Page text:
BGH opines on authorized dealer’s claim for compensatory adjustment

Commercial agents and authorized dealers are not entitled to information concerning the gross profit of the principal for the purposes of calculating their claim for compensatory adjustment. That was the verdict of Germany’s Federal Court of Justice (BGH) in a ruling from September 24, 2020 (case ref.: VII ZR 69/19).

Claims for compensatory adjustment are a common point of contention between commercial agents, or authorized dealers, and their clients (a.k.a., the “principal”). Section 89(b)(1) of the German Commercial Code (HGB) stipulates that the commercial agent is entitled to demand a reasonable indemnity from the principal for business relations that the former established and from which the latter continues to derive a benefit. We at the commercial law firm MTR Rechtsanwälte note that this provision can also be applied to authorized dealers when they have to transfer their client base to the manufacturer.

The value of this customer base to the manufacturer can usually be deduced from the purchasing discounts that were granted to the authorized dealer prior to the termination of the contractual relationship. In the case in question that came before the BGH, a car dealer acting as an authorized dealer took the view that the benefits they had been providing to the manufacturer were not limited to purchasing discounts. Consequently, they demanded information regarding the manufacturer’s gross profit generated from the vehicles.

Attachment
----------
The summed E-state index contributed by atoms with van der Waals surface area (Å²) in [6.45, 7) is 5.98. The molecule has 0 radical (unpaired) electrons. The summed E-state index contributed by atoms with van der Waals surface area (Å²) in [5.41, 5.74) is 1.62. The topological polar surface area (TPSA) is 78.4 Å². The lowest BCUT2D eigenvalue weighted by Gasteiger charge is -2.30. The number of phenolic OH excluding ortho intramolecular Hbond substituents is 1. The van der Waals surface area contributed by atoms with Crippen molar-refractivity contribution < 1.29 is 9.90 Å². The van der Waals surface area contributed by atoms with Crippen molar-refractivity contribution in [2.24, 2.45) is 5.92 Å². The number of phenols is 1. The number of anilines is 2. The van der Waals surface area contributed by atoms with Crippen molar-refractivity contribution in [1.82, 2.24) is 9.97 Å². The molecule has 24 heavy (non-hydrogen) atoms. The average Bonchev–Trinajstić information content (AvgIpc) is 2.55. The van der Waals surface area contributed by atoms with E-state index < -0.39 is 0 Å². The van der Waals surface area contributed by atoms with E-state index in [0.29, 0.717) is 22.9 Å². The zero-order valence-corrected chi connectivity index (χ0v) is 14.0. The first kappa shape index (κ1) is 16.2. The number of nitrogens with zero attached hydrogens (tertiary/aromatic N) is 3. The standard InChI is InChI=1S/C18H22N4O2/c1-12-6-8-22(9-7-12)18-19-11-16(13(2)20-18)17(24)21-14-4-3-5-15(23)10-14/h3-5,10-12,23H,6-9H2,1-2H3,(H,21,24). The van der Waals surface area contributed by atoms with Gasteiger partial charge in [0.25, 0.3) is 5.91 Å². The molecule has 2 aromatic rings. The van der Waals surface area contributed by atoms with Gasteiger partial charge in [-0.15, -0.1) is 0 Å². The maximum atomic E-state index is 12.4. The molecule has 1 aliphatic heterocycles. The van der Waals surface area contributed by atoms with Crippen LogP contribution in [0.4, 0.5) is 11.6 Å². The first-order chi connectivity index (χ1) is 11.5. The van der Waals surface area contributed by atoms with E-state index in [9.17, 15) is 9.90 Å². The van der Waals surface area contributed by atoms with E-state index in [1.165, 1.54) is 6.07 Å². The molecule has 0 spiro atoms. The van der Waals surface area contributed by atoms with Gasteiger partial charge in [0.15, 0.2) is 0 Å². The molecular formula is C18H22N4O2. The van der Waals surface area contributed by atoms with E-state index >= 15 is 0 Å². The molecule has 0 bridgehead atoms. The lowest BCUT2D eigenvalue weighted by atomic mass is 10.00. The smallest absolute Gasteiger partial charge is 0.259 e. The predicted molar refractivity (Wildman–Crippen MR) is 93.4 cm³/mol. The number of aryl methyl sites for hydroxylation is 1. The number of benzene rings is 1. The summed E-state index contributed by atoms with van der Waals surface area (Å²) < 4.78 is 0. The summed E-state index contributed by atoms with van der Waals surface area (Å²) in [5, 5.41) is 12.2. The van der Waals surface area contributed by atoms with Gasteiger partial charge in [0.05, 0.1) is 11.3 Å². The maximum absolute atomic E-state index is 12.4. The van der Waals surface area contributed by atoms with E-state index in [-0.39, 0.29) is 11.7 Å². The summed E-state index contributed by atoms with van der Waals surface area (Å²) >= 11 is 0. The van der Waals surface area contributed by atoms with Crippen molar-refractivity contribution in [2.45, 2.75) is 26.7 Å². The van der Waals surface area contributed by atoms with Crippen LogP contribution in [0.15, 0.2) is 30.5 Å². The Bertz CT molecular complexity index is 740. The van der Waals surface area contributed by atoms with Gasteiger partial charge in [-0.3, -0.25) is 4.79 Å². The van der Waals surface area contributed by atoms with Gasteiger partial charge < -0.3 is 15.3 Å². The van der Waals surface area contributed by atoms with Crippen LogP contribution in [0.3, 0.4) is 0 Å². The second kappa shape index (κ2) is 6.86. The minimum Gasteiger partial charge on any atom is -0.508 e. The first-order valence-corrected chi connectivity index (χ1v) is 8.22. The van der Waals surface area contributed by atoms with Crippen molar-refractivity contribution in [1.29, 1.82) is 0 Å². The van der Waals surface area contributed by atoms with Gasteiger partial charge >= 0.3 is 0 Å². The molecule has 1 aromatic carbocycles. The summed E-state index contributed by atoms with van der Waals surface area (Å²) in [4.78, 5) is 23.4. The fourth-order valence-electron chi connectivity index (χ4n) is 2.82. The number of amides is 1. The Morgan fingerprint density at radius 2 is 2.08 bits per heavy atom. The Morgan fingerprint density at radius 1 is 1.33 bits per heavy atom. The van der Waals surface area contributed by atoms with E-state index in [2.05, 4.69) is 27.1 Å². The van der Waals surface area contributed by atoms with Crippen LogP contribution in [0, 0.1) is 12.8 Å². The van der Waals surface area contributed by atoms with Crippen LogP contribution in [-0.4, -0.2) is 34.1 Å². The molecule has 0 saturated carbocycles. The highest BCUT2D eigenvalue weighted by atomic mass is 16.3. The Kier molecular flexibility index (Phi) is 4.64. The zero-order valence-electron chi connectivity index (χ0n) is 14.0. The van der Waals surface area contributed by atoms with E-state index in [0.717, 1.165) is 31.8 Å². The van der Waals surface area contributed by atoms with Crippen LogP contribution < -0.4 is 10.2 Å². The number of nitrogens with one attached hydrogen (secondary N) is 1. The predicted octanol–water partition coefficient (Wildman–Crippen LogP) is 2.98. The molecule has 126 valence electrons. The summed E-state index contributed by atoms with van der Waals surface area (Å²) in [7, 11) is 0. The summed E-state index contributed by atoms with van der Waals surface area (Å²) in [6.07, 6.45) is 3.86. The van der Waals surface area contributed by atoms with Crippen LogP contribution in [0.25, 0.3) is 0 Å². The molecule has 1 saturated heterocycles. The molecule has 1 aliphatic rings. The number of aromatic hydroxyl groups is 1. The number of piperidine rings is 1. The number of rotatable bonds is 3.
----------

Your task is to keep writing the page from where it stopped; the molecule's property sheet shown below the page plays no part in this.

Instead of enforcing this demand, the Federal Court of Justice put a spoke in the dealer’s wheel, finding that gross profit is not a suitable basis for calculating the benefits derived by the manufacturer; nor is it, therefore, a suitable basis for calculating the authorized dealer’s claim for compensatory adjustment. As such, the Karlsruhe judges concluded that the dealer was not entitled to information concerning the gross profit.

The BGH went on to state that the benefits derived by the manufacturer lie in the business ties established by the commercial agent or authorized dealer, which the former can continue to capitalize on even after the contract has ended. It is therefore a matter of evaluating the customer base created by the distributor. This is to be distinguished from the profit margin that the manufacturer can achieve overall for its products. The Court also noted that there is no empirical principle according to which an objectively determined percentage of the total gross profit can be assigned to the customer base established by the authorized dealer.

The calculation of claims for compensatory adjustment will remain a contentious issue despite the BGH’s ruling. Lawyers with experience in the fields of commercial law and distribution law can provide counsel.